Skip to main navigationSkip to main content
The University of Southampton
Clean Carbon

Research to promote confidence in tidal turbine technology

tidal turbine
Testing a tidal turbine


Tidal turbines (akin to underwater wind turbines) are at a stage of development where full-scale prototype devices have been deployed and tested in the seas surrounding the UK and other locations in the world. The next step is to deploy farms or arrays of multiple devices to demonstrate operability, cost reduction and the ability to generate electricity at a larger scale. In order to do this, device developers and funders of the technology must have confidence and assurances that these arrays of tidal turbines will perform as predicted.

This project addresses the issue providing data to enable industry to to validate dynamic (real time) array models for a range of things for example: optimised array design and layout; prediction of dynamic loadings and fatigue effects (rotors and blades) through inflow turbulence and device-device interactions and reliability or planning for operation and maintenance.

Dr Luke Myers has been part of the research team working on the project from the beginning. Read more below.




What the research does:

What our project has done is to:-

  • Provide real, time -series data of loadings and power performance experienced by tidal turbines under realistic inflow conditions and when devices interact with one another (in array type configurations). At present there is little if any data on this (mostly average values or short time-scale experimental runs) which cannot sufficiently validate models. We will provide scale test data with all parameters required to use data sets for validation purposes 
  • Provide measured time-series data for larger multiple-row arrays than has been previously conducted 
  • Quantify so-called 'steady loads' and measure changes in performance over time through long-term testing of a scale device(s) in the sea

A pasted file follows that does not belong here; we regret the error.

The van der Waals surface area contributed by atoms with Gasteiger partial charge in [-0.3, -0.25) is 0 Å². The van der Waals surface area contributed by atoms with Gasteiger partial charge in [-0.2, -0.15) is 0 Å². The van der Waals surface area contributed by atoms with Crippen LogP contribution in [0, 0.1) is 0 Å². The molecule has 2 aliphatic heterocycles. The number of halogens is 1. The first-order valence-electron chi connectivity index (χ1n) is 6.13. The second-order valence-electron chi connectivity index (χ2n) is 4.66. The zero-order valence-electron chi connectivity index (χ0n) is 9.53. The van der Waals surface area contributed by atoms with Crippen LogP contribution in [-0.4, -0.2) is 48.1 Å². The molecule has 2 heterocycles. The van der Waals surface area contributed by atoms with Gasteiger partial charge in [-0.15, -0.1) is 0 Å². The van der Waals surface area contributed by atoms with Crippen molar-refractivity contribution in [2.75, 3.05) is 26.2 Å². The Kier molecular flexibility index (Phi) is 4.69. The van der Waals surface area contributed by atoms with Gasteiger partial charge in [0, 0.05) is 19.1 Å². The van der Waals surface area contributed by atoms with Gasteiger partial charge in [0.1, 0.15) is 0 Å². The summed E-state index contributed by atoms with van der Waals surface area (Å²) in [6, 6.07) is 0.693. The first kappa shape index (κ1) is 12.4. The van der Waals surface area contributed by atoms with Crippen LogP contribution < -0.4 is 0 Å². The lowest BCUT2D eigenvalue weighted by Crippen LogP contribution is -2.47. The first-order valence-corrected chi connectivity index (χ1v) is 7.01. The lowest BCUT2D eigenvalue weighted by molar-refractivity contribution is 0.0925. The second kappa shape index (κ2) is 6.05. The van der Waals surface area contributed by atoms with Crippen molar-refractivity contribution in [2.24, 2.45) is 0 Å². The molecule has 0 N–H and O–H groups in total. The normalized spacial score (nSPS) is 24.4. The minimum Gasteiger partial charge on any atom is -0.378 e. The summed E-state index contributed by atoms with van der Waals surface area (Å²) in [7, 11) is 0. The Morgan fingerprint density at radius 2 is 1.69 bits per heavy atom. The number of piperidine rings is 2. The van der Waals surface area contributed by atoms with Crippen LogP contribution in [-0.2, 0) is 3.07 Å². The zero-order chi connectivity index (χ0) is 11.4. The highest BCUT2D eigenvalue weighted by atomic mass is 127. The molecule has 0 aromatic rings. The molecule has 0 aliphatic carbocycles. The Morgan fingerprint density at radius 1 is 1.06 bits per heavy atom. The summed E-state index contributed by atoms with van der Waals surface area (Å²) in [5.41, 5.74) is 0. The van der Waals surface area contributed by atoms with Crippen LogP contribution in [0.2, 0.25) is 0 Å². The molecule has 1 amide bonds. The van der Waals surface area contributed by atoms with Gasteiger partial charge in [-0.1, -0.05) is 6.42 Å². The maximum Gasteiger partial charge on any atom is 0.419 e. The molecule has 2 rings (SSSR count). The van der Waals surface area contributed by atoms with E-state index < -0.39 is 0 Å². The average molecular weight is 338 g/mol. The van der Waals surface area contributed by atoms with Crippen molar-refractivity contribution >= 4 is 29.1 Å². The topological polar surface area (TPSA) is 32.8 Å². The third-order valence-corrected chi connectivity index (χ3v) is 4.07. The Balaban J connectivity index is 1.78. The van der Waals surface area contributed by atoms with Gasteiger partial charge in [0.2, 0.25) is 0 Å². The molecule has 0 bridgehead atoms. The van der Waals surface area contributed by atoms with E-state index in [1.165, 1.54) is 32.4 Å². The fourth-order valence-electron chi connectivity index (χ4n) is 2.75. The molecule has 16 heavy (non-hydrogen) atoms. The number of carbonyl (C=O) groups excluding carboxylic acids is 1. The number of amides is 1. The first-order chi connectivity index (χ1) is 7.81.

• Make project data available directly to relevant marine energy stakeholders in a timely manner


Key findings:


Results showed that the amount of turbulence (chaotic motion) in a tidal flow can significantly affect the power capture of a tidal turbine. Previous research has investigated what we call the turbulence intensity which is a sort of statistical property of how fast the local flow speed at a point is changing and by how much. Researchers varied this parameter in experimental tests and also varied the turbulent length scale which is the size of the swirls in the flow,referred to as eddies. We confirmed results of previous research that power capture is reduced as the turbulence intensity increases but we found that power can increase when the turbulent length scale increases.

Under test conditions (scaled from real tidal flows) we found an increase in power capture of 10% was possible between small and larger turbulent length scales. This increase is also dependent upon the type of rotor control of a tidal turbine. Like wind turbines it is envisaged that rotors will operate either at a fixed rotational speed or with variable rotational speeds. We were able to operate our instrumented scale turbine over a range of rotor control conditions. When larger eddies were present in the flow, a rotor operating at variable speed was better able to capture the energy contained in these eddies compared to a rotor operating at fixed speed or a narrow range of varying speeds. When the eddies were small, and even for a higher turbulence intensity, the difference in power capture between variable and fixed speed reduced such that they were almost comparable.

As part of this project we also developed a remotely monitored sea installation to complement our experimental work in existing indoor water channels. We bench marked performance between the 2 types of installation in an effort to better relate our indoor work to real sea conditions. This will give industry and other researchers more information and better understanding of all indoor laboratory facility testing. This test facility will soon be available for anyone to test scale tidal devices.



Where next?

This work will allow tidal device developers and operators to better predict power capture and structural loads depending upon the turbulence levels at any particular site. This has the potential to reduce installed costs and increase maintenance intervals. This work also indicates what type of rotor control strategy works best depending upon the turbulence parameters of a tidal flow. Our bench marking of indoor water channel facility tests and our real sea site, developed through this project, will give confidence to the sector that laboratory type- experiments can be related to real sea conditions and that the flow conditions in water channel facilities can be altered to better replicate specific tidal energy sites.

real sea
Our methods help relate laboratory work to real sea conditions
Privacy Settings